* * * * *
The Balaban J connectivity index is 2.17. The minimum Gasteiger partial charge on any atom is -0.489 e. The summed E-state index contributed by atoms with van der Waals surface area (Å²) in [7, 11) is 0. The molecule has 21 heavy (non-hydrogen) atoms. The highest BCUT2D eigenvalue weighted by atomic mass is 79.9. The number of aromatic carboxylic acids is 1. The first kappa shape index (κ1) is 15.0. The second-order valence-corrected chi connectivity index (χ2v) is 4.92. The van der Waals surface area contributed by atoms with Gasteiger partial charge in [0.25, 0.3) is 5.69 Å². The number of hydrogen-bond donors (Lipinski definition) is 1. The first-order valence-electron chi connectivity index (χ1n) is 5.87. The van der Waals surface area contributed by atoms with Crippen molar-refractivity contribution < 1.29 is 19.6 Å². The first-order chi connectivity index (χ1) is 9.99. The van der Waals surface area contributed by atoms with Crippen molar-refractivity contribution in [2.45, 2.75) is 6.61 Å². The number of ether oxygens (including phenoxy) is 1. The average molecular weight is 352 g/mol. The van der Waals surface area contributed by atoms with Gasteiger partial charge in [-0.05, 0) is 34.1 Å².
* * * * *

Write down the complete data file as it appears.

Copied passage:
The Balaban J connectivity index is 2.17. The minimum Gasteiger partial charge on any atom is -0.489 e. The summed E-state index contributed by atoms with van der Waals surface area (Å²) in [7, 11) is 0. The molecule has 21 heavy (non-hydrogen) atoms. The highest BCUT2D eigenvalue weighted by atomic mass is 79.9. The number of aromatic carboxylic acids is 1. The first kappa shape index (κ1) is 15.0. The second-order valence-corrected chi connectivity index (χ2v) is 4.92. The van der Waals surface area contributed by atoms with Gasteiger partial charge in [0.25, 0.3) is 5.69 Å². The number of hydrogen-bond donors (Lipinski definition) is 1. The first-order valence-electron chi connectivity index (χ1n) is 5.87. The van der Waals surface area contributed by atoms with Crippen molar-refractivity contribution < 1.29 is 19.6 Å². The first-order chi connectivity index (χ1) is 9.99. The van der Waals surface area contributed by atoms with Crippen molar-refractivity contribution in [2.45, 2.75) is 6.61 Å². The number of ether oxygens (including phenoxy) is 1. The average molecular weight is 352 g/mol. The van der Waals surface area contributed by atoms with Gasteiger partial charge in [-0.05, 0) is 34.1 Å².